How much of an influence does music bear on Scottish and Irish poetry? Do we see the same with English Romantics?

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coachingcorner eNotes educator| Certified Educator

The Irish are great singers, and like the Scottish, place great importance on the art of song. The distinctions between poems, songs and hymns are blurred to such an extent that some poems are songs (Endearing Young Charms by Thomas Moore) and some songs are poems too (The Skye Boat Song.) It is possible that singing stories and ballad poems added a rhythm that made them easier to remember and re-tell. Many of these poem songs were called 'airs' in reference to the tune or melody. Scottish and Irish people were often so poor that music was their only entertainment and so babies would soak up harmony from a young age. This influences speech, language, poetry and song. Songs however are more likely to have 'repeats' such as a chorus. many of the English Romantics would have been familiar with and influenced by these old pieces too as they wrote.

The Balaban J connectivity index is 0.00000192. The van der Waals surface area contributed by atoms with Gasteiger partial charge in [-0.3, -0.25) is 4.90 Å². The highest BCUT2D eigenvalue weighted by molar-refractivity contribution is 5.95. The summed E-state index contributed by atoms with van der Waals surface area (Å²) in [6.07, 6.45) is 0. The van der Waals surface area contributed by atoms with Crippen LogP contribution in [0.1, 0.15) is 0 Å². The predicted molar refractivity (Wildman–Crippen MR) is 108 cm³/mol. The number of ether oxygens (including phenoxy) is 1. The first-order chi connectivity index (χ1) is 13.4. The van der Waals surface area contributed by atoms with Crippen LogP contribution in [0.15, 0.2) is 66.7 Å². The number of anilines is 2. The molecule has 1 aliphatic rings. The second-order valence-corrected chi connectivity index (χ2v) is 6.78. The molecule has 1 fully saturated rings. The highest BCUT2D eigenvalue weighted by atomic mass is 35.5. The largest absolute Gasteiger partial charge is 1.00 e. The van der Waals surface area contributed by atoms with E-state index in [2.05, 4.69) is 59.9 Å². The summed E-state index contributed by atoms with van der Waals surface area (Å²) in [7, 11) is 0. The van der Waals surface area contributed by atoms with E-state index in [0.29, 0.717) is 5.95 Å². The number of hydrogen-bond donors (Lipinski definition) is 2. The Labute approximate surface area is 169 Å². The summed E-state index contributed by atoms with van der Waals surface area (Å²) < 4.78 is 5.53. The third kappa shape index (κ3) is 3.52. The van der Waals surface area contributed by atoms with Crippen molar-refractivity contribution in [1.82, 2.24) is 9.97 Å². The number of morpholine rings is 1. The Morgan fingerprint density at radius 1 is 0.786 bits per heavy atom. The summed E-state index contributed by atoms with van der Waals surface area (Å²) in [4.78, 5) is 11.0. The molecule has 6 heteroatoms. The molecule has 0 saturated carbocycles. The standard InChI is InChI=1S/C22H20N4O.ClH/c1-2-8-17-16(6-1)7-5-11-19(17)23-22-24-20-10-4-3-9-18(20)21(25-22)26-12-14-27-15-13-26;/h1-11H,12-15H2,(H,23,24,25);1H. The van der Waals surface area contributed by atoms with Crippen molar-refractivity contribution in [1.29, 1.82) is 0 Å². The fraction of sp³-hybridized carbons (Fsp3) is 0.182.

M.P. Ossa eNotes educator| Certified Educator

There is a difference among the three.

Irish poetry, represented by both Yeats and Moore was epitomized by the use of folklore, nationalist beats, Celtic mysticism, tradition, and soul. This is why to them the use of symbols came accompanied by a unique rhythm that was best expressed in the form of chants, songs, and cantos.

English Romantics were more interested in the form and substance represented in poetry and prose, particularly that of a bucolic (pastoral) nature that would be descriptive enough NOT to need symbols nor metaphors.

When you think about it, each trend is quite inherent to each country's idiosyncrasies, mannerisms, and history, which leads us to conclude that culture and literature are consequences and causes of each other.